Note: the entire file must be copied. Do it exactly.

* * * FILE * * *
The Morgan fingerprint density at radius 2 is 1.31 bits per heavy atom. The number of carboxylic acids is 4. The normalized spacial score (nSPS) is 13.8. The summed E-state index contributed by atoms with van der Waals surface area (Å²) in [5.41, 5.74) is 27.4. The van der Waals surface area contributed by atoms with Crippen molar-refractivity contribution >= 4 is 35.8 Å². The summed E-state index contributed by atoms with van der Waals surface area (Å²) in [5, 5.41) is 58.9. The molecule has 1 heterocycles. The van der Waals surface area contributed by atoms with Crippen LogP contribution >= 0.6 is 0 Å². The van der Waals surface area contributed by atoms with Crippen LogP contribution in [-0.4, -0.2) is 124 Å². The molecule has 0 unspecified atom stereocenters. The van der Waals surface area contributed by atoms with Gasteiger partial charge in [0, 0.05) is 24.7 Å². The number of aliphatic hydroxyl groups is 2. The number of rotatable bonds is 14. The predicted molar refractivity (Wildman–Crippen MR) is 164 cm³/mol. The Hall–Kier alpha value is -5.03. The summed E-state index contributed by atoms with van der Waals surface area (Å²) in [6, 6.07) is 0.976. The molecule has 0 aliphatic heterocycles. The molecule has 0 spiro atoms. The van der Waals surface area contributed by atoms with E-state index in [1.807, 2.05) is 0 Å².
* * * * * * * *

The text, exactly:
The Morgan fingerprint density at radius 2 is 1.31 bits per heavy atom. The number of carboxylic acids is 4. The normalized spacial score (nSPS) is 13.8. The summed E-state index contributed by atoms with van der Waals surface area (Å²) in [5.41, 5.74) is 27.4. The van der Waals surface area contributed by atoms with Crippen molar-refractivity contribution >= 4 is 35.8 Å². The summed E-state index contributed by atoms with van der Waals surface area (Å²) in [5, 5.41) is 58.9. The molecule has 1 heterocycles. The van der Waals surface area contributed by atoms with Crippen LogP contribution >= 0.6 is 0 Å². The van der Waals surface area contributed by atoms with Crippen LogP contribution in [-0.4, -0.2) is 124 Å². The molecule has 0 unspecified atom stereocenters. The van der Waals surface area contributed by atoms with Gasteiger partial charge in [0, 0.05) is 24.7 Å². The number of aliphatic hydroxyl groups is 2. The number of rotatable bonds is 14. The predicted molar refractivity (Wildman–Crippen MR) is 164 cm³/mol. The Hall–Kier alpha value is -5.03. The summed E-state index contributed by atoms with van der Waals surface area (Å²) in [6, 6.07) is 0.976. The molecule has 0 aliphatic heterocycles. The molecule has 0 spiro atoms. The van der Waals surface area contributed by atoms with E-state index in [1.807, 2.05) is 0 Å².